Last week (https://feltingandfiberstudio.com/2021/07/28/2021-ovwsg-fiber-poker-felting/) I showed you what turned out to be the Arnold Schwarzenegger of Chickadees! He is Humongous!! (There may have been a robin secretly involved in his parentage. Some illicit tryst perhaps?) As I said last week, I mostly followed Sara’s instructions and upgraded the wire for Mega-chickadee. The wire gauge was defiantly a success there was just too much of it.
A bit of historical interlude (I will get back to felting shortly I promise)
When I was much shorter and could still climb trees, my parents bought land adjacent to a lake but way up a steep slope, so reasonably safe from lake attacks. (You do not want to ask me about the long weekend before I started grade 13. Never trust water!) A small cottage was built looking out across the lake and we enjoyed watching sunsets, sailboats and the local birds, including the great blue heron and the loon family. Mom and Dad enjoyed the Chickadees, Wrens and hummingbirds particularly. I spent many years bringing mom wonderful presents, of Frogs, in various sizes and shades of green. I finally gave up on my quest for the perfect frog, when Mom rejected a tree frog. it was perfect! How can you object to those huge cute eyes, the sucker tows and cool colours that made him almost invisible sitting on a tree! But no it was like all the other frogs I had brought her. Mom said, “it’s an outside creature take it outside right now!” “Aw, Mom!!!” I got the same response for grass snakes, garter snakes and black rat snakes (I did not try the snake that looked like a Mississauga rattler but without the rattle). She even rejected turtles, including the almost impossible-to-catch, soft-shelled Mud turtle!!! Look at the nose on one, it’s soo cool!!!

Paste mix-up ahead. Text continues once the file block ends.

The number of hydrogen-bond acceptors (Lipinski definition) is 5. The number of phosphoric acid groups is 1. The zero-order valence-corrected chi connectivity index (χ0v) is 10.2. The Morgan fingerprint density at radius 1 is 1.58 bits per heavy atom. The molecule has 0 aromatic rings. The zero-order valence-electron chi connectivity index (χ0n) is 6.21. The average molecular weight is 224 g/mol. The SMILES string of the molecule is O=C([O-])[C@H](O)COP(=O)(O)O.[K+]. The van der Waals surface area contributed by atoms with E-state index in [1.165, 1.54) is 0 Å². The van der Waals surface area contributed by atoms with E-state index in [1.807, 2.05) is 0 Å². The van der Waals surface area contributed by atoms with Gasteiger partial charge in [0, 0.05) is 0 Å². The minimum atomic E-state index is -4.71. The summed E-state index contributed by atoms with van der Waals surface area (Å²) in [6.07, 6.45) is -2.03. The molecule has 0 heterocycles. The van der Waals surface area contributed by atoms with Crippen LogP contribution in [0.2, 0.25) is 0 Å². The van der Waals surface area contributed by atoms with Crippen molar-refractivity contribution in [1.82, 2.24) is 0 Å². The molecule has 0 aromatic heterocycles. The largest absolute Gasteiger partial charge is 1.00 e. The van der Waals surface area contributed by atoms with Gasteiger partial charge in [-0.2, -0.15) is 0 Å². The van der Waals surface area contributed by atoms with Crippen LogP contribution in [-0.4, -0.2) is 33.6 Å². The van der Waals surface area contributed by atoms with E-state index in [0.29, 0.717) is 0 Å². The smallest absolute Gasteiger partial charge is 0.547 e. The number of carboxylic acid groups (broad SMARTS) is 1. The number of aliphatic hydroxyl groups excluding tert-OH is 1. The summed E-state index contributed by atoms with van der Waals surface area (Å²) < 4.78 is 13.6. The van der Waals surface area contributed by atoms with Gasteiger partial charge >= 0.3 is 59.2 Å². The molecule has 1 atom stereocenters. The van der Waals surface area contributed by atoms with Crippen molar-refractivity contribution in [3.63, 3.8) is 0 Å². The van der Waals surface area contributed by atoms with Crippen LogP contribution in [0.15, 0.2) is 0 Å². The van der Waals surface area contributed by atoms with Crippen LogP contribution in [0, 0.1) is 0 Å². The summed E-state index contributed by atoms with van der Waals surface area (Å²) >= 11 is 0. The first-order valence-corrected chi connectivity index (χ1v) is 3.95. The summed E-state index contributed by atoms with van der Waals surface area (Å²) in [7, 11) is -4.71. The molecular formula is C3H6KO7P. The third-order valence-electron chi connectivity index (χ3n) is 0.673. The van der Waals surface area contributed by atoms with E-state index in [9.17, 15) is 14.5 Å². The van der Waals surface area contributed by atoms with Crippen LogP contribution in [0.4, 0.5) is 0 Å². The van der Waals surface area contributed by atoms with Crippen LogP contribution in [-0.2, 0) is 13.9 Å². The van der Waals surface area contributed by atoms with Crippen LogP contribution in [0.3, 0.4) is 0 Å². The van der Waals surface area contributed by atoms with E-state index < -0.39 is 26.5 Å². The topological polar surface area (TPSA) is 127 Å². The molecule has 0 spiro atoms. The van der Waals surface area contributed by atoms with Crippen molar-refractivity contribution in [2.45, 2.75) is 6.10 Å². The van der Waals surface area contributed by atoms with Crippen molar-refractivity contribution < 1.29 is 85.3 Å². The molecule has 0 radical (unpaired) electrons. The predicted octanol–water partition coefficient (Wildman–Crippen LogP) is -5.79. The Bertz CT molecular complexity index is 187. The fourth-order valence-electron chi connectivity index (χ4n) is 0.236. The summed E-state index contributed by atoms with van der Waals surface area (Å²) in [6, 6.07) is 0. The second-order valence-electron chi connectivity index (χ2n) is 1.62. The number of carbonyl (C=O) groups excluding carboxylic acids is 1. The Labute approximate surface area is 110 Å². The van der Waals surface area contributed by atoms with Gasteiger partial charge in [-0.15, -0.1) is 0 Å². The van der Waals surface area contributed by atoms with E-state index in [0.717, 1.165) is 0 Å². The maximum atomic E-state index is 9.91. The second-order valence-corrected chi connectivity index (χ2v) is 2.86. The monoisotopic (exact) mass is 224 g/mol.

Mom’s birthday is coming up fast and its going to be one of those big number birthdays. This year will be her 90th! So i will have to chose her present carefully! I know frogs, snakes and turtles are out as presents. She did like the small birds at the cottage, but the chickadee I just made would be unacceptably large. The armature would make a fine robin but she still blames the robin for taking out the original railing on the path down to the lake. The robin was a bit Rubenesque and it often hopped down the skinny birch tree that had been used to create the railing. On one trip to the cottage, we realized the railing was broken and lying on the ground! Stupid robin I bet it was jumping on the railing again!! – so no, I had better not make a robin.
She would like a chickadee; they are always so fun and will yell at you if you didn’t fill up the bird feeder fast enough. The ones in my side yard get particularly annoyed with me if I’m out and haven’t topped up the feeder. Ok, I will have to make a smaller armature at least half the size, maybe a bit smaller.
I am pleased with the armature wire gauges that I had used for Mega-chickadee and they should work for a closer to normal size bird too. The body is 20ga steel floral wire. I measured from the foot, leg, body the added the length for the neck/head. I wrapped the neck/head in black floral tape and then cut the excess off, Which I used for the shoulder/body and tail. I used 26-gauge floral wire for the tows and extra leg supports. I was enthusiastic in the wrapping of the legs to provide lots of support for posing the little guy.
1 Mega-Chickadee and 2 smaller Chickadee armatures
I selected a short, superfine, highly crimpy fibre from a fleece I had purchased from the Wool Growers Co-Op, (possibly a Shetland). This is the same fibre I used for the mega bird legs too. I pulled out my scary-looking Viking combs and put them to use. I drafted out a narrow sliver and wound carefully around the wire. Unfortunately, earlier this morning I was moving small plants in pots in the front garden, one of the pots broke and I broke one of my talons much lower than they normally break. OWW!! ( I trimmed the nail down and had to use the left hand as my primary winder. (One of the few positives of my particular learning disability is my weakness for the concept of left and right, which means I have two lefts or two rights and can often use the wrong right hand to do things. Silly brain).
Ok, the left hand is not as good at photography as the right one is. It may be because all the buttons are on the wrong side for the left fingers. Can you get a left-handed camera? My thumb should be heeled by the weekend but now I’m curious about left-handed cameras…. Focus, back to felting!!
3 legs done and the first under-layer of core wool added.
4 comparing the two new armatures
I did not use the floral tape with its waxiness to increase adhesion on the legs but the wool stayed in place well. I was starting to worry I had guessed the nose (beak) too long. I can trim the nose back if it seems too long but let’s add more wool and find out if it still looks long.